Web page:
There has been no shortage of food on this trip , but the amazing thing about Israeli food is that it includes so much fresh produce you don’t feel terrible afterwards. Or at least that’s what I’ll keep telling myself.
Alreda or Cafe Reda where we tried traditional Palestinian food. This included frekeh soup (delicious), mushrooms stuffed with sweet potatoes, cheese, and …, and baby salad.
Then we walked around Nazareth to visit the Basilica of the Annunciation, where Mary was told that she had immaculate conception by the angel Gabriel. The church was stunning – I’ve never seen one like it. It was very traditional and very modern, a really unique combination. We also stopped by St. Joseph’s church where Joseph reportedly ran his carpentry business.
We got dinner at Uri Buri, located in Acre and a famous restaurant for seafood as it’s right along the beach. We opted for the tasting menu where they ask for your food preferences and then you tell them you’re full and to stop – in other words, the price can be controlled by you. We had creamy crab soup (good but rich), ceviche marinated in olive oil, lemon, capers and onions (yummy), rare shrimps on persimmon (also good and interesting), baby St. Peter fish (not my favorite but Kiehl liked it), sea wolf in a reduced balsamic rosemary sauce with chestnuts pumpkin puree (very good), salmon in panko (also very good), incredible scallops in cream, ginger, white wine and seaweeds (Kiehl and I liked this the best), and of course – finished with khanafi.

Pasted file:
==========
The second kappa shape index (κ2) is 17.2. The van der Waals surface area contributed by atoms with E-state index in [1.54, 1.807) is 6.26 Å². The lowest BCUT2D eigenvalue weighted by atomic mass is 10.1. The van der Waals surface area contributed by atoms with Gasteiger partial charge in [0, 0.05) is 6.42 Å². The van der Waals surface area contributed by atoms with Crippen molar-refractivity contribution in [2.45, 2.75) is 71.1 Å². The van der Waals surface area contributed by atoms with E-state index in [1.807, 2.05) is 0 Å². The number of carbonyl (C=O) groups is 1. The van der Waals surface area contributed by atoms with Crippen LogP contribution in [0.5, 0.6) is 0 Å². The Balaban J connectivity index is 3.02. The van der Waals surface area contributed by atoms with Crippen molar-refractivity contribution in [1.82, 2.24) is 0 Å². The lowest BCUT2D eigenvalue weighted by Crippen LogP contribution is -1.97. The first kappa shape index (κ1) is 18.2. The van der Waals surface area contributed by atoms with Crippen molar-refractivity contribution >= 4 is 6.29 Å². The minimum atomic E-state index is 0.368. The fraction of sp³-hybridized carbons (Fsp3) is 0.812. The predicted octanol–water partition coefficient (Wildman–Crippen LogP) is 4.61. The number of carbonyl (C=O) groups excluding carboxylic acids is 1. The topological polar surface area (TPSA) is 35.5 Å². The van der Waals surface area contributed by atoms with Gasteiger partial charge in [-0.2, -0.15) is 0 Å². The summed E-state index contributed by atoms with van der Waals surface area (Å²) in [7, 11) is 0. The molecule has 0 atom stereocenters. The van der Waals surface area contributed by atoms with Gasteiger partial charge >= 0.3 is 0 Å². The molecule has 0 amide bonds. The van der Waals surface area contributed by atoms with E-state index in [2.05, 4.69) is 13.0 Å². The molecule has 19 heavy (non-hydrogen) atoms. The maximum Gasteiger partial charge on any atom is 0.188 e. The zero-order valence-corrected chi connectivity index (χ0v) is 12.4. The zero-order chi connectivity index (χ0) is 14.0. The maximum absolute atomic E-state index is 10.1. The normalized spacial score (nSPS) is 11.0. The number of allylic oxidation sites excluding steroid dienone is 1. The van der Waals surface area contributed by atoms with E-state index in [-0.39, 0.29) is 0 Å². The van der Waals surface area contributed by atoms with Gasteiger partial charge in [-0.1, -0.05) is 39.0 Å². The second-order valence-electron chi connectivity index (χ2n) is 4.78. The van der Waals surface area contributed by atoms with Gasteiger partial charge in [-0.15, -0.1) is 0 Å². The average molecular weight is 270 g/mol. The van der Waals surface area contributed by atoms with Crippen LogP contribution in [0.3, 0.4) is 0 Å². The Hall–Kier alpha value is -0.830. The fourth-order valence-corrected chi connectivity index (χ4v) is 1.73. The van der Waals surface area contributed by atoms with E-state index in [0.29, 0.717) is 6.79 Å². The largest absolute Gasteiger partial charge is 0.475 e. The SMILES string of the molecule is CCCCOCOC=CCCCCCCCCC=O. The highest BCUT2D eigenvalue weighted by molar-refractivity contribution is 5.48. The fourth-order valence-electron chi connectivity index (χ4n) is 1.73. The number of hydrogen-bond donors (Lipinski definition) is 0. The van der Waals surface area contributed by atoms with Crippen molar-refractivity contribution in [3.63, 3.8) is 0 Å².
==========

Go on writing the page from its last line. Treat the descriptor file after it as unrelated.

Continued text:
We then drove back to Tel Aviv to get ready for our next trip!
We drove with Jessica and Tal to Jerusalem, which is almost like visiting another country. We got a tour that while a bit biased was really interesting – it was supposed to be a 4 hour tour but it was more like 8 hours. Some of the stops included the wailing wall, a view of Mt Olive, each of places represented by the stations of the cross, where Mary and Joseph are buried, where Jesus died and was resurrected, the last supper room, etc. etc. In the Arab quarter we also had incredible hummus with fava beans. It was fascinating to learn about the history there that involves so many different cultures, countries, and religions – the tour guide said it’s the most interesting city in the world, and after today’s tour my interest has certainly been peaked. Even with 8 hours of straight walking and discussion, I feel like we barely scratched the surface.
We got dinner (after a khanafi stop – I don’t know if I can do anymore) at Machneyuda – where we did another tasting menu. The food was, no surprise, incredible. Some of the dishes included mushroom risotto with truffle oil, steak tartare, crabs cooked in spicy tomatoes, t-bone lamb chop with Israeli artichoke, cauliflower soup, polenta with truffle and salmon, filet mignon, tuna tartare, and a huge dessert sampler. Favorites were the risotto, polenta, crabs, and cauliflower soup. We also really liked the gin and tonic cocktail with mojito.